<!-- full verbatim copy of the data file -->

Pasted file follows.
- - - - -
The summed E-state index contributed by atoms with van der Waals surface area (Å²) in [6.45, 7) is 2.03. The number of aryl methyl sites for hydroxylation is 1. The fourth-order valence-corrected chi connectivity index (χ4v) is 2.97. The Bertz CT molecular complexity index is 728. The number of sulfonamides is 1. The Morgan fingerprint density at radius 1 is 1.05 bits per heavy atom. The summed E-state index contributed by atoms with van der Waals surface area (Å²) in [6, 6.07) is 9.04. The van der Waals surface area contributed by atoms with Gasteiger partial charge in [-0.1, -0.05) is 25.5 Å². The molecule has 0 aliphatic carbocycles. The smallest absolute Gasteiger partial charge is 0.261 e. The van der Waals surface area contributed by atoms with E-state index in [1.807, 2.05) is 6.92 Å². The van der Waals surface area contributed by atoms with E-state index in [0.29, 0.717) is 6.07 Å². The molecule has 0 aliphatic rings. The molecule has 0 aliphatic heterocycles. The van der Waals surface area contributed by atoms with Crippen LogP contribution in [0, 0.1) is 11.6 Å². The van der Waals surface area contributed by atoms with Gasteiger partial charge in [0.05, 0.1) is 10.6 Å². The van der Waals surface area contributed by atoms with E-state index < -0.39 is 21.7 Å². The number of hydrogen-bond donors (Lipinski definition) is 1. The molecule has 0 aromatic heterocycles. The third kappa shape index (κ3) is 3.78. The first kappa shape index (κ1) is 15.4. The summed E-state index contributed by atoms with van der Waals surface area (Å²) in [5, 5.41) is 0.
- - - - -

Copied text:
The summed E-state index contributed by atoms with van der Waals surface area (Å²) in [6.45, 7) is 2.03. The number of aryl methyl sites for hydroxylation is 1. The fourth-order valence-corrected chi connectivity index (χ4v) is 2.97. The Bertz CT molecular complexity index is 728. The number of sulfonamides is 1. The Morgan fingerprint density at radius 1 is 1.05 bits per heavy atom. The summed E-state index contributed by atoms with van der Waals surface area (Å²) in [6, 6.07) is 9.04. The van der Waals surface area contributed by atoms with Gasteiger partial charge in [-0.1, -0.05) is 25.5 Å². The molecule has 0 aliphatic carbocycles. The smallest absolute Gasteiger partial charge is 0.261 e. The van der Waals surface area contributed by atoms with E-state index in [1.807, 2.05) is 6.92 Å². The van der Waals surface area contributed by atoms with E-state index in [0.29, 0.717) is 6.07 Å². The molecule has 0 aliphatic rings. The molecule has 0 aliphatic heterocycles. The van der Waals surface area contributed by atoms with Crippen LogP contribution in [0, 0.1) is 11.6 Å². The van der Waals surface area contributed by atoms with Gasteiger partial charge in [0.05, 0.1) is 10.6 Å². The van der Waals surface area contributed by atoms with E-state index < -0.39 is 21.7 Å². The number of hydrogen-bond donors (Lipinski definition) is 1. The molecule has 0 aromatic heterocycles. The third kappa shape index (κ3) is 3.78. The first kappa shape index (κ1) is 15.4. The summed E-state index contributed by atoms with van der Waals surface area (Å²) in [5, 5.41) is 0.